And just recently, the Supreme Court overruled an astonishing decision of the DC Court of Appeals that emissions from cars could not be regulated under the Clean Air Act.
What’s the common thread, the link in all these proceedings? A man named David Sentelle (pic). The talented Judge Sentelle, a senior jurist and Republican stalwart, is noted for rigorously enforcing Bush Law on the DC Court of Appeals.
The investigative reporter Robert Parry has examined the rise to notoriety of Judge Sentelle and his well-deserved reputation for partisan activity on the bench, beginning with the Reagan-Bush Iran-Contra scandal. That’s where Iranian payments for prohibited US arms were redirected to the American-backed contras of Nicaragua, all in violation of laws enacted by the Democrat Congress.
As Parry notes, Chief Justice Rehnquist was able to effectively sabotage the Iran-Contra inquiry through his position as the appointing authority for a three-judge panel that appointed special prosecutors.
At the time that panel was led by a traditional Republican, senior appeals court Judge George MacKinnon, who had selected and backed Walsh. But, Parry says:
“After Walsh broke through the Iran-Contra cover-up in 1991 and brought obstruction-of-justice cases against former Defense Secretary Caspar Weinberger and several senior CIA officials, Rehnquist acted.”
How? According to Parry, by removing McKinnon and replacing him with David Sentelle, a junior appeals court judge known, Parry says, as a “committed Republican partisan”:
“By ousting MacKinnon, Rehnquist eliminated one of Walsh’s strongest defenders. By putting Sentelle in charge, the chief justice picked a judge who had already voted to overturn Walsh’s hard-fought convictions of Reagan’s White House aide Oliver North and National Security Adviser John Poindexter.”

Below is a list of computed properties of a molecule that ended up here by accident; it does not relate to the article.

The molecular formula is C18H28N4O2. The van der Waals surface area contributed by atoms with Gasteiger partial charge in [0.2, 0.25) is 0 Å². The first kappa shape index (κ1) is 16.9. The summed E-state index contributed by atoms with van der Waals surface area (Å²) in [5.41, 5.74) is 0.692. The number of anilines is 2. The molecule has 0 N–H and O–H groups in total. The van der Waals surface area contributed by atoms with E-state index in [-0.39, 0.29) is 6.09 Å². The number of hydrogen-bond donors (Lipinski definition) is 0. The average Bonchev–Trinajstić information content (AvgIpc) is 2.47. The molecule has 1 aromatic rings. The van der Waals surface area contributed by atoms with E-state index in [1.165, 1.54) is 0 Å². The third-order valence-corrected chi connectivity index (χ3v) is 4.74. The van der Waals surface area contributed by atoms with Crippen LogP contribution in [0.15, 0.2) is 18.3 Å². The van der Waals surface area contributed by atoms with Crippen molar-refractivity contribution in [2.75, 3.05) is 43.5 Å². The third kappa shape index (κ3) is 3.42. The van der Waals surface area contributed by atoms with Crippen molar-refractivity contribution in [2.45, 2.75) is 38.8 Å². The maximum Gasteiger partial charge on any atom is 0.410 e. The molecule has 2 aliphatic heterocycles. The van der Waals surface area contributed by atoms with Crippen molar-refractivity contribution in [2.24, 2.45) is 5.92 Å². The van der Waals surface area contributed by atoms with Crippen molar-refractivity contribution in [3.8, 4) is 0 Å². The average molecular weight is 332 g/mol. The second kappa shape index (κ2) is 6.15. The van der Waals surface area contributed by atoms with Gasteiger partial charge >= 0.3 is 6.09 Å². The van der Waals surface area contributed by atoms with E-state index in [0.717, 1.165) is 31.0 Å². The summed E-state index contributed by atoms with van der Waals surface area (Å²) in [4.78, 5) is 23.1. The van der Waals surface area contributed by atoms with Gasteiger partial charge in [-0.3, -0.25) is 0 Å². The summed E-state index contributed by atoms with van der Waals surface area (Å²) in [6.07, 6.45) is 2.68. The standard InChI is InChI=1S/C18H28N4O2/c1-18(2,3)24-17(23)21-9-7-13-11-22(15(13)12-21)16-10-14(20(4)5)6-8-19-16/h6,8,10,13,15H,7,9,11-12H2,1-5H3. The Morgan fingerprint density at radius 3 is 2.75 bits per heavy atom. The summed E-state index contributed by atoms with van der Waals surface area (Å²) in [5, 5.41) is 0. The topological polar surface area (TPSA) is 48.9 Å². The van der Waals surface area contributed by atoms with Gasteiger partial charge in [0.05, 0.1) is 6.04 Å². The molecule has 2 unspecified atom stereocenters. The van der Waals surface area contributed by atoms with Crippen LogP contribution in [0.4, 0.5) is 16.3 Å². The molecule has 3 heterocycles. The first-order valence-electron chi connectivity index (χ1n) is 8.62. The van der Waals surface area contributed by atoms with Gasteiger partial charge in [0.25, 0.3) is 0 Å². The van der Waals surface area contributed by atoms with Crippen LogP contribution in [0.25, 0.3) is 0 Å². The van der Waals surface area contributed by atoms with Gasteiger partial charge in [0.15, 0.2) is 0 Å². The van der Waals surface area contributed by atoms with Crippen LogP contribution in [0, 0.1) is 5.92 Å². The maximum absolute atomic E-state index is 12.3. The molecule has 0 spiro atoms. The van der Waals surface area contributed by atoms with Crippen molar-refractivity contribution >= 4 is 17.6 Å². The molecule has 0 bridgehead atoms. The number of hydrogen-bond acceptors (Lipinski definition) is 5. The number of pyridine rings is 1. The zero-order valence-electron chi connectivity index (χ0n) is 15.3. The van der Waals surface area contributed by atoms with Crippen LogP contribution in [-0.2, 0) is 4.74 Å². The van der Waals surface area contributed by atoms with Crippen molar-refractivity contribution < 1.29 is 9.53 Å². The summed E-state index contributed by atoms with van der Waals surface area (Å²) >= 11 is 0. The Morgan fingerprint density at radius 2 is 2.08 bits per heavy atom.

The result was all that could be desired:
“With MacKinnon’s ouster, Walsh recognized that his Iran-Contra investigation was growing increasingly isolated, even as it closed in on the long-protected roles of Ronald Reagan and George H.W. Bush. Under mounting pressure – and after Bush pardoned six Iran-Contra defendants on Christmas Eve 1992 – Walsh reluctantly shut his office down.
“But Sentelle remained as Rehnquist’s appointee to run the three-judge panel. Sentelle used that authority to pick Republicans for sensitive special prosecutor investigations, whether the target was a Republican or a Democrat.”
The rest is history, as they say. Sentelle’s panel subsequently selected Bush senior’s solicitor general Kenneth Starr (pic) to investigate Bill Clinton, first over the Whitewater case and later over a variety of other allegations. As Sentelle artlessly explained in 1999 Senate testimony, he was looking for Republican prosecutors “who had been active on the other side of the political fence” to investigate Clinton and his administration.
The saga isn’t over. It is said that the Bush administration is counting on Judge Sentelle to overturn the Libby conviction, thus avoiding the trouble a presidential pardon in an election year might cause.
Perhaps, like Boycott and Quisling, Sentelle will enter the language as a transitive verb or a noun.